To process the result of one query in a pipeline, the application calls
repeatedly and handles each result
The result from the next query in the pipeline may then be retrieved using
again and the cycle repeated.
The application handles individual statement results as normal.
When the results of all the queries in the pipeline have been
returns a result
containing the status value
The client may choose to defer result processing until the complete pipeline has been sent, or interleave that with sending further queries in the pipeline; see Section 22.214.171.124 .
To enter single-row mode, call
before retrieving results with
This mode selection is effective only for the query currently
being processed. For more information on the use of
behaves the same as for normal
asynchronous processing except that it may contain the new
is reported exactly once for each
at the corresponding point
in the pipeline.
is emitted in place of a normal
query result for the first error and all subsequent results
until the next
operate as normal when processing pipeline results. In particular,
a call to
in the middle of a pipeline
returns 0 if the results for all the queries issued so far have been
does not provide any information to the
application about the query currently being processed (except that
returns null to indicate that we start
returning the results of next query). The application must keep track
of the order in which it sent queries, to associate them with their
Applications will typically use a state machine or a FIFO queue for this.
From the client's perspective, after
the pipeline is flagged as aborted.
will report a
result for each remaining queued
operation in an aborted pipeline. The result for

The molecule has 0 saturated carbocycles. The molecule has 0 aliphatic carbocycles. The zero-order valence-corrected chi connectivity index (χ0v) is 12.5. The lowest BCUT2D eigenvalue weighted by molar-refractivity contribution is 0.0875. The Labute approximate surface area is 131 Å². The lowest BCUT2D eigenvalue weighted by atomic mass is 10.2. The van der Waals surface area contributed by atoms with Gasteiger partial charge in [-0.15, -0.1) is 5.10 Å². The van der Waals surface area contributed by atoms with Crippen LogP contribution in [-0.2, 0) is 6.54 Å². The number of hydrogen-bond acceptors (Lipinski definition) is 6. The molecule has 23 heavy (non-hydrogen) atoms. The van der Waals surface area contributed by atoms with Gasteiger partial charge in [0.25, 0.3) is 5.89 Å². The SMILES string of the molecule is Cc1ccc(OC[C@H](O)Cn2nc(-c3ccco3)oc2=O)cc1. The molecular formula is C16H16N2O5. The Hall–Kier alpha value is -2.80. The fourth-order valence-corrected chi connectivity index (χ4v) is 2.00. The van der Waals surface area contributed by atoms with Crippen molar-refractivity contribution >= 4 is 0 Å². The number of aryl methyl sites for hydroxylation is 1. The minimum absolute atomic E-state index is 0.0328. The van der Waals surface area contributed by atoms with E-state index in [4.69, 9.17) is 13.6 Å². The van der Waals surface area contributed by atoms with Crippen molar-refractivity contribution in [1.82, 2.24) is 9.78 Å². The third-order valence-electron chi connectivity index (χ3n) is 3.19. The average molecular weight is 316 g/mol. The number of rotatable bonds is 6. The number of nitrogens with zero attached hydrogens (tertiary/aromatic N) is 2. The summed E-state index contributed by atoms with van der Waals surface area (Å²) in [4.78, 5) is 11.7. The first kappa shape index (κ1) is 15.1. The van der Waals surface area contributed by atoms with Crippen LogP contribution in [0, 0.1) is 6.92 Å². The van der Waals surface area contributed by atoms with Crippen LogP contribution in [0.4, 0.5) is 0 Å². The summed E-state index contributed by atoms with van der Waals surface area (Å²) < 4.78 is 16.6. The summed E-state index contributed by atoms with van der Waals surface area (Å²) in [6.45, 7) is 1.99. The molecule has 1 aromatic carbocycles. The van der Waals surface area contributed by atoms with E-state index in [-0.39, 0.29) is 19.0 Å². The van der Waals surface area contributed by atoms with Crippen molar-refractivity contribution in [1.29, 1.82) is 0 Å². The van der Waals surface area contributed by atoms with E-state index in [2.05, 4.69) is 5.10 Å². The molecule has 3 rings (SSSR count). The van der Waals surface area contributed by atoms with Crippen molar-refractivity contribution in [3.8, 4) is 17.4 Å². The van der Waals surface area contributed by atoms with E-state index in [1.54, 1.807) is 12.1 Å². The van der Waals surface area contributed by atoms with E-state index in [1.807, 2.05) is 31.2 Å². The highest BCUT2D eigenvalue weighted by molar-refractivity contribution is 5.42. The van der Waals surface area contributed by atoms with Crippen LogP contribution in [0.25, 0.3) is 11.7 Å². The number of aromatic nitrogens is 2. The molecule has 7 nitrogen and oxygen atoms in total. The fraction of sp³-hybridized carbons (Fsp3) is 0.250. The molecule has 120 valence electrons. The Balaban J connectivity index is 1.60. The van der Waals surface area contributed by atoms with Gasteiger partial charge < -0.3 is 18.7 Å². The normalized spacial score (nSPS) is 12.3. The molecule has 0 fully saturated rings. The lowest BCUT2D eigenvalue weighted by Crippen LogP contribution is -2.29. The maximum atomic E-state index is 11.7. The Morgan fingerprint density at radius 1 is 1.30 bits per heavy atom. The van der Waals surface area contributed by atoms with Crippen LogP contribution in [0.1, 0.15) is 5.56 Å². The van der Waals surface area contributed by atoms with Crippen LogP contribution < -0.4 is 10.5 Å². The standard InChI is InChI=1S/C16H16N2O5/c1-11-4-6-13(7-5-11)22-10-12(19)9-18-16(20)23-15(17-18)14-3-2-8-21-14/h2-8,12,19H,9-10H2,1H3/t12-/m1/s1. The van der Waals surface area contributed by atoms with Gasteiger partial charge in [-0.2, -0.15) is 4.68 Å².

is reported as
to signal the end of the aborted pipeline
and resumption of normal result processing.
process results with
during error recovery.
If the pipeline used an implicit transaction, then operations that have
already executed are rolled back and operations that were queued to follow
the failed operation are skipped entirely. The same behavior holds if the
pipeline starts and commits a single explicit transaction (i.e. the first
and the last is
) except that the session remains in an aborted
transaction state at the end of the pipeline. If a pipeline contains
multiple explicit transactions
, all transactions that
committed prior to the error remain committed, the currently in-progress
transaction is aborted, and all subsequent operations are skipped completely,
including subsequent transactions. If a pipeline synchronization point
occurs with an explicit transaction block in aborted state, the next pipeline
will become aborted immediately unless the next command puts the transaction
in normal mode with
The client must not assume that work is committed when it
- only when the
corresponding result is received to confirm the commit is complete.